LEARN LIKE AN ATHLETE

July 15th, 2019 - By jen in Uncategorized

Similar to how LeBron struc­tures his training to win NBA cham­pi­onships, knowl­edge workers should train to build skills, complete projects, and increase their produc­tive power. Armed with an effec­tive system, we’ll learn faster and have more fun doing it. Read full article, David Perell, “Learn Like An Athlete.”

This Is Your Brain on Silence

May 13th, 2019 - By jen in Uncategorized

As it turned out, even though all the sounds had short-term neuro­log­ical effects, not one of them had a lasting impact. Yet to her great surprise, Kirste found that two hours of silence per day prompted cell devel­op­ment in the hippocampus, the brain region related to the forma­tion of memory, involving the senses. This was deeply puzzling: The total absence of input was having a … Continue reading

Do Not Disturb: How I Ditched My Phone and Unbroke My Brain

March 5th, 2019 - By jen in Uncategorized

The point isn’t to get you off the internet, or even off social media — you’re still allowed to use Face­book, Twitter and other social plat­forms on a desktop or laptop, and there’s no hard-and-fast time limit. It’s simply about unhooking your brain from the harmful routines it has adopted around this partic­ular device, and hooking it to better things. Read full article, The New … Continue reading

Let Children Get Bored Again

February 22nd, 2019 - By jen in Uncategorized

Boredom teaches us that life isn’t a parade of amuse­ments. More impor­tant, it spawns creativity and self-suffi­­ciency. Read full article: The New York Times, “Let Chil­dren Get Bored Again”

The Single Most Important Thinking Skill Nobody Taught You

February 11th, 2019 - By jen in Uncategorized

Those who cannot change their minds cannot change anything.” George Bernard Shaw said that. And Einstein also said, “The measure of intel­li­gence is the ability to change.” Life is neither static nor unchanging, it’s fluid. Nothing stays the same. Elastic thinking (experts may call it cogni­tive flex­i­bility) allows us to shift gears and think about some­thing in more than one way. Flex­ible thinkers consider a range … Continue reading

Falling for Sleep

February 6th, 2019 - By jen in Sleep, Uncategorized

In Evelyn De Morgan’s numi­nous painting, Night and Sleep (1878), Nyx, the mighty Greek goddess of night, hovers across a dusky sky with her beloved son Hypnos, the sweet-natured god of sleep. The painting and the Greek gods it captures depict a radi­cally different way of under­standing and relating to sleep. In antiq­uity sleep was person­i­fied, tran­scen­dent, even romantic. Read full article: aeon — Pocket, “Falling for Sleep.”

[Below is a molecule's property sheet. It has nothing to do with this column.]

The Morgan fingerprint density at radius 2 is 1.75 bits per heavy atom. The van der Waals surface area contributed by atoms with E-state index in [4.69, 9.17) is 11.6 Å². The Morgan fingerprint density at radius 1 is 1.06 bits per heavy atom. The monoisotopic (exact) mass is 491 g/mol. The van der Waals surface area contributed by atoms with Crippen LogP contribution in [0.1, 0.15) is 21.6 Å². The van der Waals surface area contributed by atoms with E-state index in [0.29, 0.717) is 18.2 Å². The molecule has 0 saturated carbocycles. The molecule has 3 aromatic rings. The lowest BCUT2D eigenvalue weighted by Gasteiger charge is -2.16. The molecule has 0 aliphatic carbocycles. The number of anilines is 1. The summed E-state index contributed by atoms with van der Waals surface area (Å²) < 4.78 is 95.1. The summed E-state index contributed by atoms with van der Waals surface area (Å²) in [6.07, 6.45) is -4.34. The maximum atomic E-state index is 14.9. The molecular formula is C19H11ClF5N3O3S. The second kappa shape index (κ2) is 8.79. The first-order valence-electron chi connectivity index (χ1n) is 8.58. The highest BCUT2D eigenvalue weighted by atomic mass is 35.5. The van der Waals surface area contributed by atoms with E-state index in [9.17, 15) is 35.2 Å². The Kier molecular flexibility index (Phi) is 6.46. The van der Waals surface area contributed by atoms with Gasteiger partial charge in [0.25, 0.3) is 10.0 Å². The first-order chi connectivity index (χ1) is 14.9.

Kids Can Eat Free if Parents Don’t Use Their Phones at This Restaurant

December 10th, 2018 - By jen in Uncategorized

Parents who give up their phones during dinner will be rewarded with free meals for their kids at one U.K.-based restau­rant chain. For the first week of December, Frankie & Benny’s is running its “no-phone zone” campaign in an attempt to improve family inter­ac­tions at the dinner table. Read full article: Fatherly, “Kids Can Eat Free if Parents Don’t Use Their Phones at This Restau­rant”

THE EDUCATIONAL TYRANNY OF THE NEUROTYPICALS

October 16th, 2018 - By jen in Autism Spectrum, Uncategorized

Neurotyp­ical” is a term used by the autism commu­nity to describe what society refers to as “normal.” According to the Centers for Disease Control, one in 59 chil­dren, and one in 34 boys, are on the autism spectrum—in other words, neuroatyp­ical. That’s 3 percent of the male popu­la­tion. If you add ADHD—attention deficit hyper­ac­tivity disorder—and dyslexia, roughly one out of four people are not “neurotyp­i­cals.” … Continue reading

To Remember, the Brain Must Actively Forget

August 8th, 2018 - By jen in Uncategorized

What hasn’t received nearly as much atten­tion from memory researchers is how the brain forgets. “The vast majority of the things that are happening to me in my life — the conscious expe­ri­ence I’m having right now — I’m most likely not going to remember when I’m 80,” said Michael Anderson, a memory researcher at the Univer­sity of Cambridge, who has been studying forget­ting since … Continue reading